When we picked up the ATRIX for the first time we were pleasantly surprised with how the materials felt. The device feels solid and well built, and we really love the size. It’s a tad bit thick, but since it’s nicely rounded on the edges, it feels thinner and more easy to hold than the HTC Inspire 4G to us, though the phone is incredibly slippery due to the matte black plastic casing. On the front of the ATRIX you’ll find the front-facing video camera in the upper left in addition to the proximity sensor, ambient light sensor, and notification LED on the upper right. Besides the four touch-sensitive Android menu keys on the bottom of the front, it’s pretty clean. Switching to the left side of the handset and you’ll find a microUSB port followed by a mini-HDMI port; on the right side of the phone there’s a volume up and down rocker. The on / off button is sneakily integrated into the fingerprint scanner on the top but towards the rear of the ATRIX, and while this bothered us a bit at first (only the inside part of the fingerprint sensor clicks in), it’s grown on us — plus we love using a fingerprint to unlock the handset. Moving to the back: you’ll find the 5 megapixel camera and LED flash,  a reasonably cool carbon fiber-esque pattern on the rear battery door, and the rear external speaker on the bottom of the phone.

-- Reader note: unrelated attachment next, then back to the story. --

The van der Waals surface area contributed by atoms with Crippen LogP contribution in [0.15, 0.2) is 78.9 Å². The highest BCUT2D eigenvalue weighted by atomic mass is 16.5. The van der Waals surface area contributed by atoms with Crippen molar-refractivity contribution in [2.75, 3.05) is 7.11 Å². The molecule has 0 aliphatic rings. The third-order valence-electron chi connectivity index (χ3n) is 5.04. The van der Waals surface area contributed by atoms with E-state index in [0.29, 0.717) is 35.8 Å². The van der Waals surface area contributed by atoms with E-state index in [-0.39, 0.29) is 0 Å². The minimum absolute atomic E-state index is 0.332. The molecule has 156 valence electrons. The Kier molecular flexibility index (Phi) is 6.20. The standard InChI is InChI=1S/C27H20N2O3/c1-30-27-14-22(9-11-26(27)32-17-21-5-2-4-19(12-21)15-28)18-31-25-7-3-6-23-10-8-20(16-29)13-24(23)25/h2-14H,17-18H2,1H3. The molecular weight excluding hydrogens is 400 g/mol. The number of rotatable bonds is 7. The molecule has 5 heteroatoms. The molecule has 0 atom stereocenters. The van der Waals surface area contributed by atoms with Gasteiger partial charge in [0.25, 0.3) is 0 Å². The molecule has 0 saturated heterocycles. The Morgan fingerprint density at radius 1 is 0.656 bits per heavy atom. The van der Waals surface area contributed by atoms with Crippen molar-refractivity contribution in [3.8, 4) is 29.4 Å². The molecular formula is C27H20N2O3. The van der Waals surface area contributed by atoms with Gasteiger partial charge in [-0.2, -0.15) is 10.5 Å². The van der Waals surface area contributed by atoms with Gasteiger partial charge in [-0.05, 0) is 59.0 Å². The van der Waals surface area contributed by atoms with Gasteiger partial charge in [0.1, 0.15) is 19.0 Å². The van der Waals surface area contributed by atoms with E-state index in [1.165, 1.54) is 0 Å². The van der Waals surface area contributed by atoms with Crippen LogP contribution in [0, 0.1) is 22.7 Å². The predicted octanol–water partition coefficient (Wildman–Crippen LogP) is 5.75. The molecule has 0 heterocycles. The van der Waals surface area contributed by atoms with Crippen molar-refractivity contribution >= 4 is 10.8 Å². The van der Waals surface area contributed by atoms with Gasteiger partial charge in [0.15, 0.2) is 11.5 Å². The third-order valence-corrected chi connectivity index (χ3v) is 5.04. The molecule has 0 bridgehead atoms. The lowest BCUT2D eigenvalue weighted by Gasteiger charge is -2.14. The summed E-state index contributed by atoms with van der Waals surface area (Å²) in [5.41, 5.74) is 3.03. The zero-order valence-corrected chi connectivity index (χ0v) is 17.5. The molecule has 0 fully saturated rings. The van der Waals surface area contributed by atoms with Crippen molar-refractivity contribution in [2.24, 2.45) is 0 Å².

The 4-inch display on the ATRIX packs a whopping 960 x 540 pixels into what Motorola is calling a qHD display. While the resolution is quite high, the display to us still looked pretty pixelated. It’s a little odd that the display on the Motorola DROID X actually looks better than the qHD display, in terms of clarity. Colors, however, look great and the panel is very bright and evenly lit. The screen on the ATRIX also fares very well in the touch sensitivity department with a solid and reliable capacitative touch screen.